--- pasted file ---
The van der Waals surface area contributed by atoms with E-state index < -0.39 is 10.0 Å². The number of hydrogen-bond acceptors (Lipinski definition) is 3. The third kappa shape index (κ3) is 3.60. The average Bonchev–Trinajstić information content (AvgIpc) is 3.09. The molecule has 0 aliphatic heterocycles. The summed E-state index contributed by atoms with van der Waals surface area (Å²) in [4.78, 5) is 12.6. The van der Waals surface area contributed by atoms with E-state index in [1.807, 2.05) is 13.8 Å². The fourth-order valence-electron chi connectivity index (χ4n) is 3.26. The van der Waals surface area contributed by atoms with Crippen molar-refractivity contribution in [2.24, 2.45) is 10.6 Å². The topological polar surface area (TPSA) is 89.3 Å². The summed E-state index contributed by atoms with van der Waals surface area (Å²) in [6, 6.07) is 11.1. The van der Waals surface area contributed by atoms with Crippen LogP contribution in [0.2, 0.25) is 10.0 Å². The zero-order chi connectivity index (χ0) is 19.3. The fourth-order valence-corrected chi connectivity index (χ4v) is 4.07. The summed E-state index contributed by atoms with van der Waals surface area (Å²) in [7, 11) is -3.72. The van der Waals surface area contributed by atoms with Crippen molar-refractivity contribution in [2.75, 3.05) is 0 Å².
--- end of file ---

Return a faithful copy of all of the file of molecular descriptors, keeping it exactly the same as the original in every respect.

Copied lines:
The van der Waals surface area contributed by atoms with E-state index < -0.39 is 10.0 Å². The number of hydrogen-bond acceptors (Lipinski definition) is 3. The third kappa shape index (κ3) is 3.60. The average Bonchev–Trinajstić information content (AvgIpc) is 3.09. The molecule has 0 aliphatic heterocycles. The summed E-state index contributed by atoms with van der Waals surface area (Å²) in [4.78, 5) is 12.6. The van der Waals surface area contributed by atoms with E-state index in [1.807, 2.05) is 13.8 Å². The fourth-order valence-electron chi connectivity index (χ4n) is 3.26. The van der Waals surface area contributed by atoms with Crippen molar-refractivity contribution in [2.24, 2.45) is 10.6 Å². The topological polar surface area (TPSA) is 89.3 Å². The summed E-state index contributed by atoms with van der Waals surface area (Å²) in [6, 6.07) is 11.1. The van der Waals surface area contributed by atoms with Crippen LogP contribution in [0.2, 0.25) is 10.0 Å². The zero-order chi connectivity index (χ0) is 19.3. The fourth-order valence-corrected chi connectivity index (χ4v) is 4.07. The summed E-state index contributed by atoms with van der Waals surface area (Å²) in [7, 11) is -3.72. The van der Waals surface area contributed by atoms with Crippen molar-refractivity contribution in [2.75, 3.05) is 0 Å².